Brinums (Miracle) in Riga!
by Andrew Podnieks|25 MAY 2023
Latvia played its best game ever tonight and will now play two more games in Tampere, including one for a medal.
photo: Matt Zambonin / IIHF
Team Latvia is going to Finland to play for a medal!

Miks Indrasis broke a 1-1 tie with a perfect shot at 5:55 of the third period to send Latvia to a stunning 3-1 upset of Sweden in the quarter-finals at Arena Riga.

He took a drop pass from Rihards Bukarts on a 2-on-2 rush, feathered the puck between the legs of forward Par Lindholm, and wired a shot over the shoulder of Lars Johansson.

Janis Jaks added an insurance goal on a power play later when his point shot squeezed through Johansson and trickled over the line at 13:46.

The only other time Latvia had defeated Sweden in 17 previous meetings was in the preliminary round in 2009. Latvia now travels to Tampere for the final weekend and will play for a medal for the first time in its history. But first, the semi-finals on Saturday against Canada to determine if they will play on Sunday for a bronze or for a gold medal.

"It was unbelievable," said Karlis Cukste. "In front of these fans with this group of guys, it’s special. It’s one of the best things I’ve ever experienced in hockey or in life. There were a couple of moments throughout the game where they were pressuring us but we fought back. This group of guys, we always fight. We never know what’s going to happen but we can control our effort, and we always give 100 per cent."

"It was fun to be here but it’s obviously a tough loss today," said Sweden's Timothy Liljegren. "We wanted to go longer in the tournament. We knew it was going to be a tough game and I thought we played well, we just couldn’t score, just couldn’t break them down. They wouldn’t go away. They capitalized on their chances and we didn’t. It was good atmosphere here, the fans were great. Hopefully, they go to Finland and keep doing what they were doing today."

The win comes on a day when Germany also upset Switzerland in Riga to advance to the semis as well, making for one of the most surprising weekends in World Championship memory.

After the handshakes, players circled the ice to salute the adoring crowd, had team photos taken at centre ice, and mingled in celebration before leaving the ice. This was a win for the ages, a win many years in the making, a win for the fans, the country, the players, and coaching staff.

"You saw what happened here after the game," enthused captain Kaspars Daugavins. "I think for years we’ve believed that we could do it, but we always came up a little bit short. But we believed, we kept going, and the character we have on this team paid off. Now we’re taking it step by step, and we’ll see what happens."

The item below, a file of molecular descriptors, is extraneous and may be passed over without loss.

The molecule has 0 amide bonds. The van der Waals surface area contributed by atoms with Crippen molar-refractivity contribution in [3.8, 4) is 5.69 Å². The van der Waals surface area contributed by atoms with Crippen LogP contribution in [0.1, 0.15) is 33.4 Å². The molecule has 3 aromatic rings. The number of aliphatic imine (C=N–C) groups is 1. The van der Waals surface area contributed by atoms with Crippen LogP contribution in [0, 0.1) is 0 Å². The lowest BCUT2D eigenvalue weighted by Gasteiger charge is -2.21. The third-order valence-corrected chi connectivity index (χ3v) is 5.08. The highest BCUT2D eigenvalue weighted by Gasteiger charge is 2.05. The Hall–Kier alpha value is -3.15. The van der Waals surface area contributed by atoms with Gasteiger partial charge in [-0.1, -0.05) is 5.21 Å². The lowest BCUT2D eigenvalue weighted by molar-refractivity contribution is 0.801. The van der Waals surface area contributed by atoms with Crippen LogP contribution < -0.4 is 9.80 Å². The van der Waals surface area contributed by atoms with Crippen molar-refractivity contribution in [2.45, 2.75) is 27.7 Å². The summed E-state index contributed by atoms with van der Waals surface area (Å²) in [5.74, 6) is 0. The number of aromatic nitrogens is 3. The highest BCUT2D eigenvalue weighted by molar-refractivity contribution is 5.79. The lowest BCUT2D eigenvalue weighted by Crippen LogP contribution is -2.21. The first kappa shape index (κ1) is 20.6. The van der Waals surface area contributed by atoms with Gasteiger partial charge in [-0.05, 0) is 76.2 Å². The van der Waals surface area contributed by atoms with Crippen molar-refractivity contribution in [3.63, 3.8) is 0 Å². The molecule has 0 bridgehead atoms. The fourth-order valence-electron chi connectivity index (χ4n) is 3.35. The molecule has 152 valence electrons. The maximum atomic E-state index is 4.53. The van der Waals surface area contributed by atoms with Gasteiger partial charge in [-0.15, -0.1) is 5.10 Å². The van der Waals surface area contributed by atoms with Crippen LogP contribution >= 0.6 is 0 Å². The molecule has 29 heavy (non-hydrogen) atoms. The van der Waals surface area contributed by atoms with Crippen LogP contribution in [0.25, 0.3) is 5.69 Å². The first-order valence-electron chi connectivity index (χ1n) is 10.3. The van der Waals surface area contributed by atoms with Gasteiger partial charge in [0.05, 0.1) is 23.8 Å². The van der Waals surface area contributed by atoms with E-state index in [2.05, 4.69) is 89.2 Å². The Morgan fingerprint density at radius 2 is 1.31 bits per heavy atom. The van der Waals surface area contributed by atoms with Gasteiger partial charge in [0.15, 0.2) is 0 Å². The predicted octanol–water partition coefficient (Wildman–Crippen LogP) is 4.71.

Rihards Bukarts had three assists for Latvia, but the hero of the night was goalie Arturs Silovs. Sweden outshot Latvia, 41-15, but Silovs was other-worldly, moving with ease from post to post and smothering any shot without conceding a rebound. The Swedes were the better team, but Silovs was the difference and Latvia capitalized on their few chances.

The first period was a contrast in results. The Swedes were the dominant team, the better team, the more skilled team, but time and again they fired wide on their good chances or their shots were blocked. Silovs made the save of the period off a sure goal from Oscar Lindberg, who took a sweet fake-shot pass from Henrik Tommernes at the point and got his shot off quickly. It was headed for the near corner when Silovs stuck out his left pad to make a brilliant save.

At the other end, Latvia had trouble penetrating the Sweden end or maintaining possession for a sustained period, yet they got the only goal of the opening period off a clever play by Bukarts. Behind the net with no clear options, he dumped the puck in front where a cluster of players were fighting for position. A nice bounce saw Dans Locmelis pounce, snapping a shot into the high corner at 12:56 to send the home crowd into paroxysms of ecstasy. It was his first goal of the tournament and first of his World Championship career.

But Latvia played scared in the second and Sweden kept on pressing. It seemed just a matter of time before Tre Kronor tied the game, but Silovs was playing the game of his life. He stoned Carl Grundstrom with a right-pad save and foiled Marcus Sorensen as well. A series of three quick penalties midway through, however, created a lengthy 4-on-4, giving the speedy Swedes more space. Timothy Liljegren wound up with the puck in the slot, and he took dead aim for the top corner over the goalie’s glove. He didn’t miss, and at 9:41 it was 1-1.

The game might have changed for good late in the period when Martins Dzierkals was called for five and a game for a butt end during a scrum. That put Latvia on its heels for nearly four minutes to close out the period, but the Latvian penalty killers were letter perfect.

Shots favoured Sweden, 13-1, in the middle period, and the hosts were lucky to come out of it tied.

Latvia killed off the remaining 1:13 of the major to start the third and then played a risky game of spending too much time in their end, but they blocked shots without fear, chipped the puck out, and then broke the tie with Indrasis's goal off the rush. 

"Our backs were against the wall and we’re at home," Daugavins summarized. "We owe it to our fans, they’re buying tickets, spending big money to come watch us. We just started grinding shift by shift, period by period and here we are. Obviously Arturs (Silovs) is a big part of our team’s success, saving us when we make a mistake but we’ve been limiting those things. They’ve been happening less and less, which gives us a chance."